Monday, September 26, 2011

Food for Thought: Millenials Blissfully Unaware of "Church News"

Check out this article by the research institution at Georgetown University, CARA (aka Center for Applied Research in the Apostolate).

New Catholics, New Media: More 'Bread and Circus' than Eucharist

In a recent article in OSV, CARA researcher Melissa Cidade noted a surprising statistic: only 17% of adult Millennial Catholics (those born after 1981) are aware of liturgical changes that will occur at English language Masses on the first Sunday of Advent.

Millennials represent about one in five adult Catholics (19%) and the oldest members of this generation were in elementary school when the Internet began to gain widespread use in the United States. They are sometimes described as the digital or new media generation. Many in the Church assume that the way to connect with this emergent generation of Catholics is not through traditional print media, television, or radio but online—through blogs, Facebook, YouTube, and Twitter accessed on smart phones, tablets, and e-readers. The hope is often stated that we may be able to use new media to get this generation “back into the real world pews” that are more often populated by their parents and grandparents. ....

It is worth reading the entire article, which starts slow but picks up a lot of steam at the end. Short version: if the Church is hoping to reach millenials (or anyone) through the new media (facebook, twitter, etc.), good luck with that. It isn't happening.

Thoughts on why? Or how to better communicate the gospel message? Discuss....

Wednesday, September 7, 2011

Silent Ignatian Retreats in 2011

Part of the Spirituality for the Vineyard "program" includes making students aware of offerings that help people grow in their spiritual lives, and discern vocations. A number of students last year did this through taking advantage of spiritual direction (if you want more information on spiritual direction, and who is trained in it in the Winona area, please contact Dr WD or Lynn Streefland in OCM). Small groups are also an option if people are interested in us setting them up for you.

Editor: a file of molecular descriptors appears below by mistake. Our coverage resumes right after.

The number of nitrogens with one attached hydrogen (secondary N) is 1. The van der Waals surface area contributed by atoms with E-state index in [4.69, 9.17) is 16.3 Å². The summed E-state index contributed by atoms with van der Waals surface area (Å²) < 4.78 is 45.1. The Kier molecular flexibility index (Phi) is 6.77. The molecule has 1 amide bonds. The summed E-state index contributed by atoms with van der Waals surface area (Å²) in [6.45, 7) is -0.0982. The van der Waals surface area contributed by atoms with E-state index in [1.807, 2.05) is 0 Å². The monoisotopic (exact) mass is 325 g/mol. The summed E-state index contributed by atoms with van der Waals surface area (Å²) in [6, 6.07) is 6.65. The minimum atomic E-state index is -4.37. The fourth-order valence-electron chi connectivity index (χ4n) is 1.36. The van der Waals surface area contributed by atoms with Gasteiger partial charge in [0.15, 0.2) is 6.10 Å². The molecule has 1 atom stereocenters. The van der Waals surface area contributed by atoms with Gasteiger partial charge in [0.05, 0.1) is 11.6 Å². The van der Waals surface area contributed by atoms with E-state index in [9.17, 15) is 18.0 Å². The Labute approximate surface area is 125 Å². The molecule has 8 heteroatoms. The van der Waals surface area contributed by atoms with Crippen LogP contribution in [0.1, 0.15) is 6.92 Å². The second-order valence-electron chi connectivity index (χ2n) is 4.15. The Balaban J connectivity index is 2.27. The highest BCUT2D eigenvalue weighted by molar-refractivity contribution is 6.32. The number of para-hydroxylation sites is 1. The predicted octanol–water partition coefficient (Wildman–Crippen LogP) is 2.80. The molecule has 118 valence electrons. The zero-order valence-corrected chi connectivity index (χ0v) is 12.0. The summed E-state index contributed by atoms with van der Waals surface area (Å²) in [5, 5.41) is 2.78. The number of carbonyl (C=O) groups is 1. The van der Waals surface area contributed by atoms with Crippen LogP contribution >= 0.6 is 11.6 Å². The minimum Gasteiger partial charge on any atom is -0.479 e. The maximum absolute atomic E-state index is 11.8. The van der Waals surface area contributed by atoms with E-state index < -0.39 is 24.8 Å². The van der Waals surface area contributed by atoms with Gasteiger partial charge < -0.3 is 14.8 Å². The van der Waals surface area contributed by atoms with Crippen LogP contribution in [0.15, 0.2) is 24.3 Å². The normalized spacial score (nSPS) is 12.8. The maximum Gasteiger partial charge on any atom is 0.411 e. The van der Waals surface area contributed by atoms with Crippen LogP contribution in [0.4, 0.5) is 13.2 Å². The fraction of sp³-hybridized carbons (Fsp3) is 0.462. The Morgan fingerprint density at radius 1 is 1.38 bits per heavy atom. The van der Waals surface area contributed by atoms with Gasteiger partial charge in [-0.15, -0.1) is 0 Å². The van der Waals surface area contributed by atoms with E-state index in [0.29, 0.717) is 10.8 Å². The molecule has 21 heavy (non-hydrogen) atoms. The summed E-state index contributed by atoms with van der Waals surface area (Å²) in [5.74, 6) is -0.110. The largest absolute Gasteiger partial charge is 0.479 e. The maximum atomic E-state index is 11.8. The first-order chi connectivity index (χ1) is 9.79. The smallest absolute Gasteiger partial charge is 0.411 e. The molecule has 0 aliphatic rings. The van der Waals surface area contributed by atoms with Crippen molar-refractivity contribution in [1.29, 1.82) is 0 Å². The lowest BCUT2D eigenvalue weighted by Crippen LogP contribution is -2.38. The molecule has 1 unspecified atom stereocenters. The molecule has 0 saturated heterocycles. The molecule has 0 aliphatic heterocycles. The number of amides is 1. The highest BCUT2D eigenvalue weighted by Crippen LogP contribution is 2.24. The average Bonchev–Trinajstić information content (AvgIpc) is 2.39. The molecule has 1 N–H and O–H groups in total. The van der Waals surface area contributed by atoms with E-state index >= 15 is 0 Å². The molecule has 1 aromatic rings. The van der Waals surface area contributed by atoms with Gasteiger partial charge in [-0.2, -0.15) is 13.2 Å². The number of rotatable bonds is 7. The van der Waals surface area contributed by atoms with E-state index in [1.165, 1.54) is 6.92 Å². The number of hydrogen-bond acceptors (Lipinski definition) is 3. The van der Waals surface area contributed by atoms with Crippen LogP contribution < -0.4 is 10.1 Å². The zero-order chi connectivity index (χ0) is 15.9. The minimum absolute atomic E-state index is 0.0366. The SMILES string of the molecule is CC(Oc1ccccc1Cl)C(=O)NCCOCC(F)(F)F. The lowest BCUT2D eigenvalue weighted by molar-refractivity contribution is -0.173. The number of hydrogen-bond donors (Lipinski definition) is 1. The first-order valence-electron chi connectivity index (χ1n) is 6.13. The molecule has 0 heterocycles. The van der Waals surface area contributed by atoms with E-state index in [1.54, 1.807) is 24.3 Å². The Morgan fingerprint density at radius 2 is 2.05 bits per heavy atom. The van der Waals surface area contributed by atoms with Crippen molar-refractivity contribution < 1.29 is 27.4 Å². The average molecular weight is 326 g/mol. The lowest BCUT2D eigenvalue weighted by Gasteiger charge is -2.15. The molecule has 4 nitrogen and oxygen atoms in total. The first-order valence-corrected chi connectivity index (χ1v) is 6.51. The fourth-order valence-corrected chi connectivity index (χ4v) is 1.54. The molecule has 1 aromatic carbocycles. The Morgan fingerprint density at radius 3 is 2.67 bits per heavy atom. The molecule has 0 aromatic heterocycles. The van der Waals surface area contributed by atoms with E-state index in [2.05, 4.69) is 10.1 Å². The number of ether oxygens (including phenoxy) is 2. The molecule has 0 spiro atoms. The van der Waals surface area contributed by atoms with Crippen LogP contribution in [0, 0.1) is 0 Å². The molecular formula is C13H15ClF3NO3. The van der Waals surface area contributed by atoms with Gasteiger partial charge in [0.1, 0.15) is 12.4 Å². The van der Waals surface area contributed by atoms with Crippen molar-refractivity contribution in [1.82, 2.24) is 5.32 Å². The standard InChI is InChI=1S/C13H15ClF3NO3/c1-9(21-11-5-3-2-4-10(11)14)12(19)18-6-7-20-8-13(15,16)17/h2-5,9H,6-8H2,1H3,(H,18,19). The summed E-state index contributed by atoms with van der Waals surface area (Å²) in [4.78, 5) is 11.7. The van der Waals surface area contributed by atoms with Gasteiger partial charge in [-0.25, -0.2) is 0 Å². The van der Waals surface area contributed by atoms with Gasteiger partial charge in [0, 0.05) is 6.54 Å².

This post is primarily about retreats. As usual, there are a lot of good retreat opportunities through Campus Ministry (Freshmen Retreat, TEC, them for details). But... if are you interested in a different type of retreat, one with more quiet, more focus on discernment...check out this is from the Broom Tree Retreat Center in South Dakota (approx. 5.5 hours from Winona):

What you can expect from a Four-Day Ignatian Silent Retreat at Broom Tree?

Starting on Thursday nights with registration at 6 pm, both our Men's and Women's Ignatian Silent Retreats generally conclude on Sundays at 5 pm.

The daily schedule contains four or five general conferences, each approximately a half hour in length. These conferences are based on the Spiritual Exercises of St. Ignatius. Each conference is followed by a free period in which to reflect and pray on the given scripture presented and to apply them to one’s own life. There is also an opportunity for Spiritual Direction daily.

Each day the retreatant has the opportunity to participate in the Eucharist, the rosary, Sacrament of Reconciliation and Benediction. Being silent, waiting, and listening for God to speak - with nowhere to go, no agenda to keep, and no superficial social contact is the key ingredient for communicating with God. The beauty of the grounds also helps dispose oneself to hearing the Lord speak. Remember, Elijah did not find God in the earthquake, hurricane, or fire, but in the quiet breeze.(1 Kings 19:12).


Broom Tree Retreat and Conference Center is sustained by the donations of the retreatants. All are welcome at Broom Tree. No one is excluded because of inability to make a retreat donation. Broom Tree's cost to provide meals and lodging for a Silent Retreat is $240/person ($80/day). We ask that you prayerfully consider this when making your donation.

What to Wear?

Casual clothing is recommended- slacks, sweaters, sports shirts, make for a relaxing weekend. Also, wear comfortable walking shoes and bring suitable outdoor wear for taking hikes on our trails.

What are the rooms like?

Each retreatant enjoys a private room, with a queen sized bed, private bath, and chair for relaxing with an over-sized window to admire the beautiful scenery God has created at Broom Tree. An Adoration Chapel is also available to share quiet time with God. There is also a large dining room and exercise facilities. We also have a gift shop and bookstore located in the retreat center.

There is also a podcast with a couple of the conferences given there on the spiritual retreats page.

2011 Women's Ignatian Silent Retreats

September 15-18
October 20-23
November 3-6

2011 Men's Ignatian Silent Retreats

September 22-25

If you are interested (and OBVIOUSLY check your class schedule to see if this would be possible for you, because this will entail unexcused absences from class), contact Broom Tree asap. Contact information is on the website page.